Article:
Monday morning would be right into it with double maths. About fifteen minutes into class during which some fundamentals were rattled through – simultaneous equations, quadratic identities and so forth – I realised I was in the shit. I wasn’t up to speed on this stuff. Not enough. The remainder of the day featured physics (which went a little better) but my apparent lack of preparedness for the maths had given me a sharp jolt. I returned home to halls and went over the material. I could do it, but not anywhere near quick enough – and it was only going to get more difficult – and there were some concepts I still had trouble with. I lacked confidence.

The rest of the week was more of the same, logarithms, binomial theorem, polynomials…I was struggling to keep my head above water, and more complex physics theory started being introduced. I enjoyed Stress and Strain (irony) but struggled with some of the electrical theory. The big problem from my point of view was the tempo was crazy fast, I felt like I was drowning. My habit was to retreat back to my room and figure it out in my own time – I got very stressed out trying to make progress in class with someone standing over me.

The college had a half term in its own timetable, during which it was closed. The university called this a ‘reading week’, essentially a break from class. I got endless shit from my K-Block mates for this, perceiving it as a holiday (which it was) but I knew it would have to be fruitful or I was fucked. I resolved to head to my parents, by now in Cambridgeshire and take a breather. This may have been a mistake. I still don’t know. I should probably of got my head down and stayed in Glen if I was to have any hope of avoiding what happened.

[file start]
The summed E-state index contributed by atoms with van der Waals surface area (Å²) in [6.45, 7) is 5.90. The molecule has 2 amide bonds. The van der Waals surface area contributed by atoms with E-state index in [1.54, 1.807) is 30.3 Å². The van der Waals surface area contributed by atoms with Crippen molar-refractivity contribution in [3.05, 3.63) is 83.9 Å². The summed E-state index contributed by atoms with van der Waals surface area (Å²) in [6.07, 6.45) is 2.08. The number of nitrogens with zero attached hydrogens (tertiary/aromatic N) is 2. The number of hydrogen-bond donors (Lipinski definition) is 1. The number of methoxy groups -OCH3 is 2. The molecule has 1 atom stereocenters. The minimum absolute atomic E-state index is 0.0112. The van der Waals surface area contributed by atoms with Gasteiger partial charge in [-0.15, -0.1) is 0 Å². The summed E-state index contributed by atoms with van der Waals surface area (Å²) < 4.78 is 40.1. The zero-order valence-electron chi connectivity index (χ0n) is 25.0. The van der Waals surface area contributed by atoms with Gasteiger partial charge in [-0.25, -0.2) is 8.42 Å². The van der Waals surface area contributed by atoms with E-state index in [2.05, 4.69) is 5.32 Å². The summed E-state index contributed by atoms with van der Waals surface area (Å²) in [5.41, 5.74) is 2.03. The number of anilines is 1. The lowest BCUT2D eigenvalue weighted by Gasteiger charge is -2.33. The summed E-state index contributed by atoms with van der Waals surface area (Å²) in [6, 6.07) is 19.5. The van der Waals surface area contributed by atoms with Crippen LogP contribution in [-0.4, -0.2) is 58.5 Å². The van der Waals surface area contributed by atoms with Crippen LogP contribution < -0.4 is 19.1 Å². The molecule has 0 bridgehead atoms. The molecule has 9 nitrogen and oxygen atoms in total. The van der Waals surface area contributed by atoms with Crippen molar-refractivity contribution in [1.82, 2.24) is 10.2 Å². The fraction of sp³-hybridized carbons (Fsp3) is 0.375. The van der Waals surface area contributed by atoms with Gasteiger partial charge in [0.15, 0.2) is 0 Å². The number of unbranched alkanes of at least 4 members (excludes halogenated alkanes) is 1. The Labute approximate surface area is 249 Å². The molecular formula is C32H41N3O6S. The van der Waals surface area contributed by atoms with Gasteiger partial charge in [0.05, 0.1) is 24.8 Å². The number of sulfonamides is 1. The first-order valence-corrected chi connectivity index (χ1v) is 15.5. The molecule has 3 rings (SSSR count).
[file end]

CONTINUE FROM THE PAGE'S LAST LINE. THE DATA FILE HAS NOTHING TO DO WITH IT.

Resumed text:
At my parent’s place, I had something approaching a nervous breakdown. I was suddenly fixated on the idea that I did not want to go back, that I could somehow stay in rural Cambridgeshire indefinitely. I discussed it at length with my mum, and my dad tried his best to assure me it was just a wobble. He told me stories of his own experiences and It helped, but I was having an almost complete failure in confidence and I could not see past it. I think I completed one homework assignment (of two) and could barely stand to look at the reams of printouts of algebra worksheets for fear I might burst into tears. I overcame the panic and returned to Southampton.

At this time I did something very stupid. I stopped going to class. I spent my days idling around, very occasionally looking at some work before changing my mind, and shooting the shit with my neighbors. There was always somebody around, and something to do. Get lunch on campus, spend the afternoon in the union bar watching MTV, anything to avoid thinking about work. Nobody knew what was happening. I kept it all to myself.

Eventually, inevitably, the system caught up with me, and I started getting pressed to go and talk to one of the tutors. I put it off for as long as I could, before going in. He was very understanding, told me to keep my chin up, collect the work I’d missed and knuckle down. I came back armed with an enormous amount of course material (they continued to move fast) and after Christmas there was the first final, a maths exam, which would determine progression. A retake was possible for this one, but what I’d need was a miracle.